"How OS living, a dream" Read the full letter

Levine Sauer Collection



A. CLASSIFYING INFORMATION

Letter date        [August 1891]
Address From    [O'Callaghan's International Hotel, Gardens, Cape Town, Western Cape]
Address To        []
Who to              [Mary Sauer nee Cloete]



B. EDITED COLLECTION

Editor               []



C. ARCHIVE COLLECTION REFERENCE

Archive name         [Ronald Levine Collection, Johannesburg]
Archive Ref 1         [Levine Collection - Sauer/1]


[LEGEND: This letter has been dated by reference to when Schreiner stayed in O'Callaghan's International Hotel.]

O'Callaghan's
INTERNATIONAL HOTEL
The Gardens

My dear Mary, such a funny thing happened just the day I wro after I wrote to you about that woman whose unreadable who came to tell me about that man & married him to her sister, I got a letter from her to tell me he & her sister were going to have a child next month. I don’t think I’ve mentioned her for years till I did to you, but & it was strange she should have written just now. I never answer her letters, I told her long ago I couldn’t: but I would do more for her than any woman in the world. There’s no sympathys between us so there would be no use in writing unless she were in poverty & trouble, but she is very rich. This morning I got a letter from the poor beautiful woman who came out in the Scott. I send it you in deepest confidence because I think you might be able to love her & help her if she ever came here, and because, it helps one all round to see how human & like ourselves these poor sisters of ours are. It makes it so almost impossible for her to lead a beautiful life that no other women will believe in their wish to change.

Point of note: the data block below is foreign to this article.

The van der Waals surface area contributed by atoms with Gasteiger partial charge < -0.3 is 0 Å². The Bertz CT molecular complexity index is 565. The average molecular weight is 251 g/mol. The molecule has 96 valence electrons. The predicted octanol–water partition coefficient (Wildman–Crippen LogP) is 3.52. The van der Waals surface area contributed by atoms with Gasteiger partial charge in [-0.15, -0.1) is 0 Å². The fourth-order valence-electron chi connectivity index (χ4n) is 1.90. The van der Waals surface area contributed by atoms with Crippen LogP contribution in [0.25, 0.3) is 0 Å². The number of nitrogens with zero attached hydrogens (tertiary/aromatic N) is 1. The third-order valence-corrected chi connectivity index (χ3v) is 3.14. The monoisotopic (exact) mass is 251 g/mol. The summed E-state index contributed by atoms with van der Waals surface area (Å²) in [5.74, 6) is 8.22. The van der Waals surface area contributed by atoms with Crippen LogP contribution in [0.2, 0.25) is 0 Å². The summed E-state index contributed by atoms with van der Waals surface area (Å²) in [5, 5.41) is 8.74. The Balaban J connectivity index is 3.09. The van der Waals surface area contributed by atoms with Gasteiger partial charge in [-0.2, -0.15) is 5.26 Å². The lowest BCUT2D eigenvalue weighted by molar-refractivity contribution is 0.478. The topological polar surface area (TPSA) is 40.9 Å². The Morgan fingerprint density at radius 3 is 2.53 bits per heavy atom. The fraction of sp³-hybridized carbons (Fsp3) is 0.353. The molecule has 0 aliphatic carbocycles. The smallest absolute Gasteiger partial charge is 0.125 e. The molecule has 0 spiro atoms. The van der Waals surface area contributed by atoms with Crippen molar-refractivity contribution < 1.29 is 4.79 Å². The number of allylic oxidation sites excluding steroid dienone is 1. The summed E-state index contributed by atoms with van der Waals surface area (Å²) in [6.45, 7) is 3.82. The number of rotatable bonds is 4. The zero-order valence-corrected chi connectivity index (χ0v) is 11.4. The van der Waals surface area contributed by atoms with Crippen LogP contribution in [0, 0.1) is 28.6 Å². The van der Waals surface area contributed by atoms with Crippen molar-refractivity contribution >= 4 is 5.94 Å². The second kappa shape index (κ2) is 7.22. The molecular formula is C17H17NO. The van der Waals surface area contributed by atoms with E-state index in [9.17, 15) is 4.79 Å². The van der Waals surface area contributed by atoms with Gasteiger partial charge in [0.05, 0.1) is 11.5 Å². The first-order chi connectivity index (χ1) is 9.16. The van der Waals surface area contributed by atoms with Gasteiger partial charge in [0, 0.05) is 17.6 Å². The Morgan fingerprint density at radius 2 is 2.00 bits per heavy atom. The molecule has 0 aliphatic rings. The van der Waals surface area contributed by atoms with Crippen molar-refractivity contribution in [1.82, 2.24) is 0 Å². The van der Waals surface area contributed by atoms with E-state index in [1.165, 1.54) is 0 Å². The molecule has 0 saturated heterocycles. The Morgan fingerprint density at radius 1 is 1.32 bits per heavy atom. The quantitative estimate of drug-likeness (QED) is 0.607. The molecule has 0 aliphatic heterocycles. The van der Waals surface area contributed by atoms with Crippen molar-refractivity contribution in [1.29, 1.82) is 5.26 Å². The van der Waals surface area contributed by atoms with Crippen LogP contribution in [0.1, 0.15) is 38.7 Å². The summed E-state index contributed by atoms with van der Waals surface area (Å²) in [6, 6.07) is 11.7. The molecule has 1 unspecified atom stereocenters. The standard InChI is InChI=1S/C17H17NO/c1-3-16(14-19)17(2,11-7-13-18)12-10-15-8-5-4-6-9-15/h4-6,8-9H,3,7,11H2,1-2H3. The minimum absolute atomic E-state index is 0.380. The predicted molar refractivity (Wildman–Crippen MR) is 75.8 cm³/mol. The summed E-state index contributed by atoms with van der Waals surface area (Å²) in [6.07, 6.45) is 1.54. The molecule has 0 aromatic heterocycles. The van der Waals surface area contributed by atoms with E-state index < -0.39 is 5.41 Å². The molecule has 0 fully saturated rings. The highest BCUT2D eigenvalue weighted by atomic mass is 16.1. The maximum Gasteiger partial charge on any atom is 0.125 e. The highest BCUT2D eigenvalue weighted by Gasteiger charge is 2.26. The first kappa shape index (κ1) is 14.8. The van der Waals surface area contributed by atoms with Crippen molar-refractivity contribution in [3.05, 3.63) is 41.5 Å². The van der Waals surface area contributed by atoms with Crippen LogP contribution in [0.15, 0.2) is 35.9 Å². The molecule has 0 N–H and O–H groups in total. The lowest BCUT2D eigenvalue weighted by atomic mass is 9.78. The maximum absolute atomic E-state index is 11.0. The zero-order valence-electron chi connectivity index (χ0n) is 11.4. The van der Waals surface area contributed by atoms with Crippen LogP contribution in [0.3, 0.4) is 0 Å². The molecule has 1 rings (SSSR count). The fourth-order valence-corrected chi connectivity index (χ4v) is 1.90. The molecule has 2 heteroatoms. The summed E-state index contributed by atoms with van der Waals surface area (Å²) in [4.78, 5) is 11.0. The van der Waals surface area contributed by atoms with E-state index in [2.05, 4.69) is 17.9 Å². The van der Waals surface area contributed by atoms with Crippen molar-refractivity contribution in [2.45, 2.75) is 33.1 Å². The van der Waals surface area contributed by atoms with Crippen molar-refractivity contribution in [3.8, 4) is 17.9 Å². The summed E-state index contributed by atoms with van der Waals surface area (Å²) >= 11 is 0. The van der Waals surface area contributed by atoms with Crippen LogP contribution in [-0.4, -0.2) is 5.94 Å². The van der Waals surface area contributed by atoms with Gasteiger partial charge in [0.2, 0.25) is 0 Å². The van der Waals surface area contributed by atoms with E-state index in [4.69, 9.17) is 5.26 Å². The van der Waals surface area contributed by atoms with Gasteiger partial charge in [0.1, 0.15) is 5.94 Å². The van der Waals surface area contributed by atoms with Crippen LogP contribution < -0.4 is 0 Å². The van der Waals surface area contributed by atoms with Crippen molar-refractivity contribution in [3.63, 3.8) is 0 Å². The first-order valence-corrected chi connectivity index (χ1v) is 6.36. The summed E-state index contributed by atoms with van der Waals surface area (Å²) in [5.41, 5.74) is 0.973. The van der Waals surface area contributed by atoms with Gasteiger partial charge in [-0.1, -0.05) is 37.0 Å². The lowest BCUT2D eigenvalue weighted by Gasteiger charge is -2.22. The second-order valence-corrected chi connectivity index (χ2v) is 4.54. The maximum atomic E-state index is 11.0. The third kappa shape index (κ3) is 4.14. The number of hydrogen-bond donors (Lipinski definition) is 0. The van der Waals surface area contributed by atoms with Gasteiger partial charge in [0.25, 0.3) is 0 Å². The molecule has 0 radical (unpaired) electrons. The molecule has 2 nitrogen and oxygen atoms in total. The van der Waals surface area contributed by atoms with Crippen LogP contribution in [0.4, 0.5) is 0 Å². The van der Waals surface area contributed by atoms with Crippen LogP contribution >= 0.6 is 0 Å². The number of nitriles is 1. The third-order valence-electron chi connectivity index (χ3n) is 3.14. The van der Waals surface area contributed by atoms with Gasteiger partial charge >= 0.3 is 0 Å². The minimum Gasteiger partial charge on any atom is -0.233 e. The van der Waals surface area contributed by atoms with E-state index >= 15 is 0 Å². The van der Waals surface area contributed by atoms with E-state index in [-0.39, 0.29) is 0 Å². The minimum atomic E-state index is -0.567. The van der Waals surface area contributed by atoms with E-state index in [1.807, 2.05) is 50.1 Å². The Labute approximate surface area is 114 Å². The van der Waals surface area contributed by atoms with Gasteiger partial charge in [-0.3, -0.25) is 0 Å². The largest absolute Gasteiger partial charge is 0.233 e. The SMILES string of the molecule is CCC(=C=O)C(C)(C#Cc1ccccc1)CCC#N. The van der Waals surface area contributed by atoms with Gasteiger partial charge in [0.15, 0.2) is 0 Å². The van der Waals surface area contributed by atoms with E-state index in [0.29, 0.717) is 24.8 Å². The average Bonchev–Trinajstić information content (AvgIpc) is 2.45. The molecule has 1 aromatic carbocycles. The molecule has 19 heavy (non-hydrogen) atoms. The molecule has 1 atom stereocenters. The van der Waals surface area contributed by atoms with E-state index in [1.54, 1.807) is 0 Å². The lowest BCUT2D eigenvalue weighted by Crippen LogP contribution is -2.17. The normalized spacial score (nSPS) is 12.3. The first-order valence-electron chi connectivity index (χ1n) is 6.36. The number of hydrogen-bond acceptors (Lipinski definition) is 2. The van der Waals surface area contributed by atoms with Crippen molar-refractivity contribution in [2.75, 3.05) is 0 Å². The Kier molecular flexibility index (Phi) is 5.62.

My dear one, my heart is still a little sore

[page/s missing]






A. CLASSIFYING INFORMATION

Letter date        [after January 1891 - before February 1891 ]
Address From  [na]
Address To      []
Who to             [Mary Sauer nee Cloete]



B. EDITED COLLECTION

Editor               []



C. ARCHIVE COLLECTION REFERENCE

Archive name         [Ronald Levine Collection, Johannesburg]
Archive Ref 1         [Levine Collection - Sauer/2]


[LEGEND: This letter has been dated by reference to other letters to Mary Sauer in which Schreiner's plan of visiting 'the interior' and the 'Zambezi' are mentioned.
 

[the start of the letter is missing]

2.

than any place in South Africa.

Yes, dear life is small & inexplicable if we take only our own individual lives, they are not a whole they mean nothing. How shall one explain all the crushed out hope, the suppressed emotions, the little value or use of our own lives, until we are able to see in them nothing but tiny parts of a great whole which is being worked out beautifully in ways we cannot understand. No human being lives alone, we are just parts of the great human race which slowly age by age is ?unfolding itself, & from the low, poor savage state reaching slowly the condition in which the far thinking deep feeling man or woman are possible. Of my own life I never think as anything but that which in an infinitesimal way may help the men & women who come after me; humanity grows better just by the little tiny better & better,” in each individual who makes it’. And after all love & knowledge in themselves are ends. Just to have loved something, just to know & reason & think make life worth living. You are not feeling less or shallow dear, life has simply never put a strain on you, which has ^been enough to press^ unreadable unreadable out all that is in you. You don’t know yourself .

^I feel as if I should have to give up my visit to the Zambezi because it seems to me, however much money I earn there will always be other things I have to do with it, & with my time.